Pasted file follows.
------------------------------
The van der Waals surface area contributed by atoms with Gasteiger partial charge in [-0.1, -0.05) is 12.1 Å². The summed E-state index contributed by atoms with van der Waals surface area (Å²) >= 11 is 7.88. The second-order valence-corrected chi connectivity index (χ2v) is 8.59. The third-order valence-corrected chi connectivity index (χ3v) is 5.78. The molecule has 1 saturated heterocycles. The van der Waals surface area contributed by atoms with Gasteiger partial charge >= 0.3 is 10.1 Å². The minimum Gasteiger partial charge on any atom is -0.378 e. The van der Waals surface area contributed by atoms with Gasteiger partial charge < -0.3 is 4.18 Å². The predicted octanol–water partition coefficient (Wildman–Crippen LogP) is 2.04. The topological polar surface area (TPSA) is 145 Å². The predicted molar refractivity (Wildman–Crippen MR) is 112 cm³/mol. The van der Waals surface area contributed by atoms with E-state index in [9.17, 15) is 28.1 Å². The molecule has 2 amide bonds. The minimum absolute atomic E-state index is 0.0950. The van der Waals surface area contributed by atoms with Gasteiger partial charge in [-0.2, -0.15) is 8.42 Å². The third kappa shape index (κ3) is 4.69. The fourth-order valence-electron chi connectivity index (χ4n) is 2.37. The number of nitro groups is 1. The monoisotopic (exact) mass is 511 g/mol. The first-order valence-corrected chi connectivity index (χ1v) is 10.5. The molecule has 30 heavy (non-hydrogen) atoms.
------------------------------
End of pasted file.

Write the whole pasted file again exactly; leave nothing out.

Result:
The van der Waals surface area contributed by atoms with Gasteiger partial charge in [-0.1, -0.05) is 12.1 Å². The summed E-state index contributed by atoms with van der Waals surface area (Å²) >= 11 is 7.88. The second-order valence-corrected chi connectivity index (χ2v) is 8.59. The third-order valence-corrected chi connectivity index (χ3v) is 5.78. The molecule has 1 saturated heterocycles. The van der Waals surface area contributed by atoms with Gasteiger partial charge >= 0.3 is 10.1 Å². The minimum Gasteiger partial charge on any atom is -0.378 e. The van der Waals surface area contributed by atoms with Gasteiger partial charge < -0.3 is 4.18 Å². The predicted octanol–water partition coefficient (Wildman–Crippen LogP) is 2.04. The topological polar surface area (TPSA) is 145 Å². The predicted molar refractivity (Wildman–Crippen MR) is 112 cm³/mol. The van der Waals surface area contributed by atoms with E-state index in [9.17, 15) is 28.1 Å². The molecule has 2 amide bonds. The minimum absolute atomic E-state index is 0.0950. The van der Waals surface area contributed by atoms with Gasteiger partial charge in [-0.2, -0.15) is 8.42 Å². The third kappa shape index (κ3) is 4.69. The fourth-order valence-electron chi connectivity index (χ4n) is 2.37. The number of nitro groups is 1. The monoisotopic (exact) mass is 511 g/mol. The first-order valence-corrected chi connectivity index (χ1v) is 10.5. The molecule has 30 heavy (non-hydrogen) atoms.